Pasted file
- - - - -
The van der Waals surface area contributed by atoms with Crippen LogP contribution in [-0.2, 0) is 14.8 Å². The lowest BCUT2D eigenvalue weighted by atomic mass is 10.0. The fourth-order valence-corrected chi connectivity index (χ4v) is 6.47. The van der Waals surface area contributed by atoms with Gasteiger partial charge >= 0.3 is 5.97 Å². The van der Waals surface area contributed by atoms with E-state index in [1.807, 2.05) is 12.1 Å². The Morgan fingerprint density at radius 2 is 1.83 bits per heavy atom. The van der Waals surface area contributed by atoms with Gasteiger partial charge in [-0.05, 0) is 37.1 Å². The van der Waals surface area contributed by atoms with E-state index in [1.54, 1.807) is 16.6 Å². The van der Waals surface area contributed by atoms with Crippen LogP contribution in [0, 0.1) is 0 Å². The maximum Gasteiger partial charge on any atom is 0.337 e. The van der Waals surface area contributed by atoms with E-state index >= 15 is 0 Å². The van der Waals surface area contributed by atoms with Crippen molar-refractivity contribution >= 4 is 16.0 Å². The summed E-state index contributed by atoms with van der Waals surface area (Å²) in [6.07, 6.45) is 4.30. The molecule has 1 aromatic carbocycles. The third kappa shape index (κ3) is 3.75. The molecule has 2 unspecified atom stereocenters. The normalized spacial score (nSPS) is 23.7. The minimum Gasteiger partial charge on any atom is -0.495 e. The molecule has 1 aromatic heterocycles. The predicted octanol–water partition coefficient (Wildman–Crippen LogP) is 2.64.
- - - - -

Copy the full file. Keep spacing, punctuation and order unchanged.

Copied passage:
The van der Waals surface area contributed by atoms with Crippen LogP contribution in [-0.2, 0) is 14.8 Å². The lowest BCUT2D eigenvalue weighted by atomic mass is 10.0. The fourth-order valence-corrected chi connectivity index (χ4v) is 6.47. The van der Waals surface area contributed by atoms with Gasteiger partial charge >= 0.3 is 5.97 Å². The van der Waals surface area contributed by atoms with E-state index in [1.807, 2.05) is 12.1 Å². The Morgan fingerprint density at radius 2 is 1.83 bits per heavy atom. The van der Waals surface area contributed by atoms with Gasteiger partial charge in [-0.05, 0) is 37.1 Å². The van der Waals surface area contributed by atoms with E-state index in [1.54, 1.807) is 16.6 Å². The van der Waals surface area contributed by atoms with Crippen LogP contribution in [0, 0.1) is 0 Å². The maximum Gasteiger partial charge on any atom is 0.337 e. The van der Waals surface area contributed by atoms with E-state index >= 15 is 0 Å². The van der Waals surface area contributed by atoms with Crippen molar-refractivity contribution >= 4 is 16.0 Å². The summed E-state index contributed by atoms with van der Waals surface area (Å²) in [6.07, 6.45) is 4.30. The molecule has 1 aromatic carbocycles. The third kappa shape index (κ3) is 3.75. The molecule has 2 unspecified atom stereocenters. The normalized spacial score (nSPS) is 23.7. The minimum Gasteiger partial charge on any atom is -0.495 e. The molecule has 1 aromatic heterocycles. The predicted octanol–water partition coefficient (Wildman–Crippen LogP) is 2.64.